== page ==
Photo courtesy of JL Schwieters Building Supply Construction, Inc.

When telematics first emerged as a construction industry buzzword, the primary selling point was the ability to track equipment whereabouts and hopefully recover a machine if stolen from a jobsite. While users can still use telematics to make sure their assets are exactly where they are supposed to be, the technology has advanced to provide numerous other benefits for owners of telehandlers and other equipment.

Today, by connecting to the engine control module (ECM), it’s possible to pull up almost any type of engine data. The amount of information generated can be overwhelming, but it’s also fairly simple for different users to focus on only the data points they deem necessary and take advantage of that useful knowledge.


Telescopic handlers are designed to deliver the lifting power necessary to move heavy loads to elevated heights in a safe and efficient manner. They are often pushed to their limits by operators and must be properly maintained at all times to function properly. With telematics in place, machines have a better chance of performing at a high level for the long haul.

Most telehandler manufacturers offer an optional telematics package. Other manufacturers include a standard multi-year subscription with the purchase of a new machine. The monthly subscription cost is inexpensive considering the information received, especially relative to the potential costs of avoidable equipment repairs. Telematics has quickly become one of the most important factors in protecting the capital investment in a telehandler.


Because telematics provides users with real-time access to the status of a telehandler, many potential issues can be caught and avoided before they can become serious problems. Maintenance alerts cover anything from notifying you that it’s time for a 2,000-hour inspection to checking battery voltage. An error code for the water or fuel indicators might tell you that the fuel-water separator filter needs to be changed. Engine fuel delivery pressure and low coolant level can also trigger alerts.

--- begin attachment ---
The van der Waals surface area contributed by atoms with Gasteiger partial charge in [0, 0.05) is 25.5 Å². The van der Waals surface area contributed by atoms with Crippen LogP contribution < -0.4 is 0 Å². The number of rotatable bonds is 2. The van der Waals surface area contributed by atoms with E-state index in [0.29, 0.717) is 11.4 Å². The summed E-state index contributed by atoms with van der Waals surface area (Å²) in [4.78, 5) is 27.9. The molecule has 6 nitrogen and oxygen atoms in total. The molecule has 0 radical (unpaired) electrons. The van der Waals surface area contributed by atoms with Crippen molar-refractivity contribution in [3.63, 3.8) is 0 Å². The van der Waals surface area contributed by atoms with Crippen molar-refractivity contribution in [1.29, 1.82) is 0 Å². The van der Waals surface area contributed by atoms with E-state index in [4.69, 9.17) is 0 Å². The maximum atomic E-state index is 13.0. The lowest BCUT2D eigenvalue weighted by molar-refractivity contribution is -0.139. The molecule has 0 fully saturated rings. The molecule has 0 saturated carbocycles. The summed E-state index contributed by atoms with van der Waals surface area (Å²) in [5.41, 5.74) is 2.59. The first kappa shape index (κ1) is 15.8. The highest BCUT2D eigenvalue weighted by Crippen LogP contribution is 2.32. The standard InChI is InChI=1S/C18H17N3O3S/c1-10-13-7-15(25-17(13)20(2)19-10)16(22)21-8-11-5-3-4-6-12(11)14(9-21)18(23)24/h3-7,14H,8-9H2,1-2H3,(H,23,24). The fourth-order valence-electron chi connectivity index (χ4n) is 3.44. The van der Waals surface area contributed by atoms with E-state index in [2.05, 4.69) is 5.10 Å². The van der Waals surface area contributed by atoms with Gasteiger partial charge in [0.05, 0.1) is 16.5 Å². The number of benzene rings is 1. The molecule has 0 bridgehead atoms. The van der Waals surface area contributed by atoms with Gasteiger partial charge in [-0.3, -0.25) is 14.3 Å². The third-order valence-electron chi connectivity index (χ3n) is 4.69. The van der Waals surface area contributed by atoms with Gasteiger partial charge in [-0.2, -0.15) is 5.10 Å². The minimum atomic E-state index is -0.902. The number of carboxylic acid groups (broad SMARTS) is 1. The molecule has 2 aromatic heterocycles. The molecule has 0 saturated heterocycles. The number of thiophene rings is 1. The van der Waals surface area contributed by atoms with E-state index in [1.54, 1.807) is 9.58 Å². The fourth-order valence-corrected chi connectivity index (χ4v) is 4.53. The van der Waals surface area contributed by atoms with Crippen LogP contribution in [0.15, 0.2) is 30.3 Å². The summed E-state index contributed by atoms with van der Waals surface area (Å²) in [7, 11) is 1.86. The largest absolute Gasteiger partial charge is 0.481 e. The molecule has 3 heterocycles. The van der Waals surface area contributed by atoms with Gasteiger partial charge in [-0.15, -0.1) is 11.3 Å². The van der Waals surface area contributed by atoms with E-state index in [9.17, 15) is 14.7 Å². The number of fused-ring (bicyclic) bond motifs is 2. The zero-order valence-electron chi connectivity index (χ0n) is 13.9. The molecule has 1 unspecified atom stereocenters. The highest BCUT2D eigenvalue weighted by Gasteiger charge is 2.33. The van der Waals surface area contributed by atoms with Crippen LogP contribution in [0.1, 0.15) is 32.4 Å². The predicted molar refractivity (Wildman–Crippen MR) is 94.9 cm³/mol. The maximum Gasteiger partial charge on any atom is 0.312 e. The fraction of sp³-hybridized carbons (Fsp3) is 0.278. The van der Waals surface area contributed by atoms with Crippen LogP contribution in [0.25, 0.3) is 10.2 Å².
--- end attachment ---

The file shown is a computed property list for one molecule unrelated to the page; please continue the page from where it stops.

Certain issues can be troubleshooted remotely using the telematics dashboard on a computer or smartphone app. This is especially advantageous when a telehandler is on a remote jobsite. Instead of service technicians driving out to check on an unknown issue, the problem can be potentially diagnosed and solved with a few taps on a screen.

In other situations, an equipment problem may still require an on-site service call, but the field technicians responding will have more information about the problem. The old-fashioned method of diagnosis often involved a phone call from someone on-site, diving deep into their vocabulary to describe or mimic whatever noise the machine was making, while the mechanic on the other end did their best to guess what the problem could be.

The approach with telematics is far more technical and to the point. The system will provide an error code that explains precisely what is wrong. In fact, depending on the affected components, telematics can even let you know the exact part number that needs replacing. Techs can then ensure they have the necessary replacement part and tools before heading to the jobsite to make the repair, saving time and frustration.